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Mission of Burma @ Opium Rooms, Dublin


In this day and age, it’s more surprising when old bands don’t reform than when they do, but very few bands have returned as gracefully as post-punk legends Mission of Burma. Having broken up in 1983 with just one album, an EP and a couple of singles to their name, due to their notoriously loud live shows taking their toll on guitarist Roger Miller’s hearing, 2004’s long overdue second LP ONoffON actually seemed to pick up exactly where they left off, and follow up The Obliterati was bafflingly even better. It’s been four years since they released their fifth and possibly final album, but tonight’s career spanning set shows they’re still not prepared to become a mere nostalgia act.

Limerick’s Slow Riot take to the stage first, a band whose sound usually falls somewhere between Interpol and The National, but who come across rawer and more powerful live than on record, leaning more towards the sound of 154-era Wire, and Niall Clancy’s morose, understated vocals on ‘Demons’ are surprisingly catchy while increasingly frantic guitar effects build around him.


Mission of Burma meanwhile are still much louder live than on record, and though Miller is without his once trademark protective earmuffs, he’s instead taken other precautions such as positioning his amp at the front of the stage and put a screen around his side of the drumkit. They still sound like a group of men half their age in the prime of their career, as if that twenty year hiatus never happened, powering through opener Secrets’and That’s How I Escaped My Certain Fate with the same energy and vitality as the recordings on Vs. from 1982, while bassist Clint Conley’s ageless voice is as sweetly melodic as ever on tracks like Dirt. All three members on stage (tape manipulator Bob Weston remains at the sound desk) take turns on vocals but Conley’s more anthemic numbers like the classic That’s When I Reach For My Revolver tend to steal the show, and with his huge ringing chords he remains one of post-punk’s great bass heroes.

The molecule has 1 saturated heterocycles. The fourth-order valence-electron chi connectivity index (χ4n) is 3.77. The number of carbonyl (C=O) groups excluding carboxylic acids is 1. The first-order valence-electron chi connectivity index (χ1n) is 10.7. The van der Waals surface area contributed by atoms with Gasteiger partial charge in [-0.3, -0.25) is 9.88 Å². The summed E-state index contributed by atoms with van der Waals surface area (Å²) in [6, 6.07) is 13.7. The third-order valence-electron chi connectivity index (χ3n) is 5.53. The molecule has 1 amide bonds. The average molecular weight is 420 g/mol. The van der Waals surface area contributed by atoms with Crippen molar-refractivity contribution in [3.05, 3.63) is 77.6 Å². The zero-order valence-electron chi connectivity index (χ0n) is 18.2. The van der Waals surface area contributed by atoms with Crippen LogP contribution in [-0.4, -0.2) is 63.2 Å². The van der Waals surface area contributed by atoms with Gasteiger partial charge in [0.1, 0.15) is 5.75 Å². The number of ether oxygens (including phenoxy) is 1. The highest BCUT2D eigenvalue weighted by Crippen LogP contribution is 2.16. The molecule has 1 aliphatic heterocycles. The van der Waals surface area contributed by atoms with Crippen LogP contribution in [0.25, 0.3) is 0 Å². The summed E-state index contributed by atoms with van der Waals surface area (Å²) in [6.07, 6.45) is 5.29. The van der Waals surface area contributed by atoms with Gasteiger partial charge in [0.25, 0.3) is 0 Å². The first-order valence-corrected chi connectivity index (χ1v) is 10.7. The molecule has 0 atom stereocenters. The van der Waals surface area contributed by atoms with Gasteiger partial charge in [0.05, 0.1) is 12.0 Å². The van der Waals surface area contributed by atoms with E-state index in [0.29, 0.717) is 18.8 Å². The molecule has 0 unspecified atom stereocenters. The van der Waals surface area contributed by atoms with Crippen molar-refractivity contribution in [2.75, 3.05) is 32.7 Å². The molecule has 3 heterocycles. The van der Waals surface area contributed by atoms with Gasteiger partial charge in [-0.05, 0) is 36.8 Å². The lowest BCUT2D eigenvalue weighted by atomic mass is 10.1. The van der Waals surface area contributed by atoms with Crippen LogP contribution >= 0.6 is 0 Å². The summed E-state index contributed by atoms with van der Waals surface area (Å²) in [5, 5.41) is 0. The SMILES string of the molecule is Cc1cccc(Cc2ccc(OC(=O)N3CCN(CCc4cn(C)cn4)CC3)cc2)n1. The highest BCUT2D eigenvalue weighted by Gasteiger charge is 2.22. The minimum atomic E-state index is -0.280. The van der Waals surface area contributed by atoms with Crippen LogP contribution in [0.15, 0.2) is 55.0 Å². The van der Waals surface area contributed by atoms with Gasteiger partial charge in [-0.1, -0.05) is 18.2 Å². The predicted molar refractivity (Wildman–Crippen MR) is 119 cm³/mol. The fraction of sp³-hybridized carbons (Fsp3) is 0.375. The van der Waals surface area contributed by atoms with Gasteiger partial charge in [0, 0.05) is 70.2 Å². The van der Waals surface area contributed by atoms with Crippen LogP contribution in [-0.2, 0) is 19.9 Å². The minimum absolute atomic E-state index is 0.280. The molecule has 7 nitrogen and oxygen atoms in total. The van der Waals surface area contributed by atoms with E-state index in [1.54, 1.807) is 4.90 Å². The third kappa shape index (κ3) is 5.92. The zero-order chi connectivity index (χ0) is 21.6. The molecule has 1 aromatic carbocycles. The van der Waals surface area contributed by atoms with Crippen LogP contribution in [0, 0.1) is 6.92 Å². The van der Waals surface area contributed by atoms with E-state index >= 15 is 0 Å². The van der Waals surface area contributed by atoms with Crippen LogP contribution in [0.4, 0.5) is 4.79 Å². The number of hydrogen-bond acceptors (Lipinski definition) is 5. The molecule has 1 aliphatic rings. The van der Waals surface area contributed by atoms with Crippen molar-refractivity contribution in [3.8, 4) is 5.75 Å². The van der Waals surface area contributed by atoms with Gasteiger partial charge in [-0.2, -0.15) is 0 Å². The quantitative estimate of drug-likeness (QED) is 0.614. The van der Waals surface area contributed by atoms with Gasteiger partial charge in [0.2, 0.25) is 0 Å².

With every album represented in the setlist, it’s notable how well the later material stands up alongside the old, particularly Obliterati highlights like 2wice and 1001 Pleasant Dreams. Weston’s tape loops aren’t always noticeable but when they are they add an extra layer of discordance, and in the encore he delights in sampling drummer Peter Prescott’s stage chatter and feeding it back to him at a lower octave, before inserting it into the gaps in The Ballad Of Johnny Burma (Miller also sweetly dedicates a song to Weston’s predecessor Martin Swope). There’s no Academy Fight Song tonight but as they leave the stage with the last loops of Red swirling around the venue it isn’t really missed. Prescott joked earlier that “we usually need about twelve songs to warm up, so by the end we’re really good”, but their once famous inconsistency (as referenced in the title of live album The Horrible Truth About Burma) seems to be just about the only quality that this band have left in the past. Cathal McBride

Photos by Moira Reilly. 

is the co-editor / photo editor. She also contributes photos and illustrations to The Thin Air print magazine.